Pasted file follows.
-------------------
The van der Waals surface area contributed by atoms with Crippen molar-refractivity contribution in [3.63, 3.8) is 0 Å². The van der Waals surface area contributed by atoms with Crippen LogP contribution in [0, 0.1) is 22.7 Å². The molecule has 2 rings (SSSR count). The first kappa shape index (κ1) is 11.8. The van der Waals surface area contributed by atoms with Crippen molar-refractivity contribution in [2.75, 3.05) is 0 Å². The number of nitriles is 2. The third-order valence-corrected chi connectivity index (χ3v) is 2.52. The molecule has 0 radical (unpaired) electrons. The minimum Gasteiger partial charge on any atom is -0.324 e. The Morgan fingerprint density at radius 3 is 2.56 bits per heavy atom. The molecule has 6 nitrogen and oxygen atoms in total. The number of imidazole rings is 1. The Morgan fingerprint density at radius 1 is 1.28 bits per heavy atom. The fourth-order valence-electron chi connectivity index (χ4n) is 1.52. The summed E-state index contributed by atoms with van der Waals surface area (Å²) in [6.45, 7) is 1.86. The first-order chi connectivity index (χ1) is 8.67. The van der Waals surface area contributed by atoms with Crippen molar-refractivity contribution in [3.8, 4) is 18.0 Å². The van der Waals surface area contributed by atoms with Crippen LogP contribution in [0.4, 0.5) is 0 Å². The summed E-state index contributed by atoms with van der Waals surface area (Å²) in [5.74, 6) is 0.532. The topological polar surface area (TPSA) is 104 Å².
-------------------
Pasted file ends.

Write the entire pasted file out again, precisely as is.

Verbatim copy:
The van der Waals surface area contributed by atoms with Crippen molar-refractivity contribution in [3.63, 3.8) is 0 Å². The van der Waals surface area contributed by atoms with Crippen LogP contribution in [0, 0.1) is 22.7 Å². The molecule has 2 rings (SSSR count). The first kappa shape index (κ1) is 11.8. The van der Waals surface area contributed by atoms with Crippen molar-refractivity contribution in [2.75, 3.05) is 0 Å². The number of nitriles is 2. The third-order valence-corrected chi connectivity index (χ3v) is 2.52. The molecule has 0 radical (unpaired) electrons. The minimum Gasteiger partial charge on any atom is -0.324 e. The Morgan fingerprint density at radius 3 is 2.56 bits per heavy atom. The molecule has 6 nitrogen and oxygen atoms in total. The number of imidazole rings is 1. The Morgan fingerprint density at radius 1 is 1.28 bits per heavy atom. The fourth-order valence-electron chi connectivity index (χ4n) is 1.52. The summed E-state index contributed by atoms with van der Waals surface area (Å²) in [6.45, 7) is 1.86. The first-order chi connectivity index (χ1) is 8.67. The van der Waals surface area contributed by atoms with Crippen molar-refractivity contribution in [3.8, 4) is 18.0 Å². The van der Waals surface area contributed by atoms with Crippen LogP contribution in [0.4, 0.5) is 0 Å². The summed E-state index contributed by atoms with van der Waals surface area (Å²) in [5.74, 6) is 0.532. The topological polar surface area (TPSA) is 104 Å².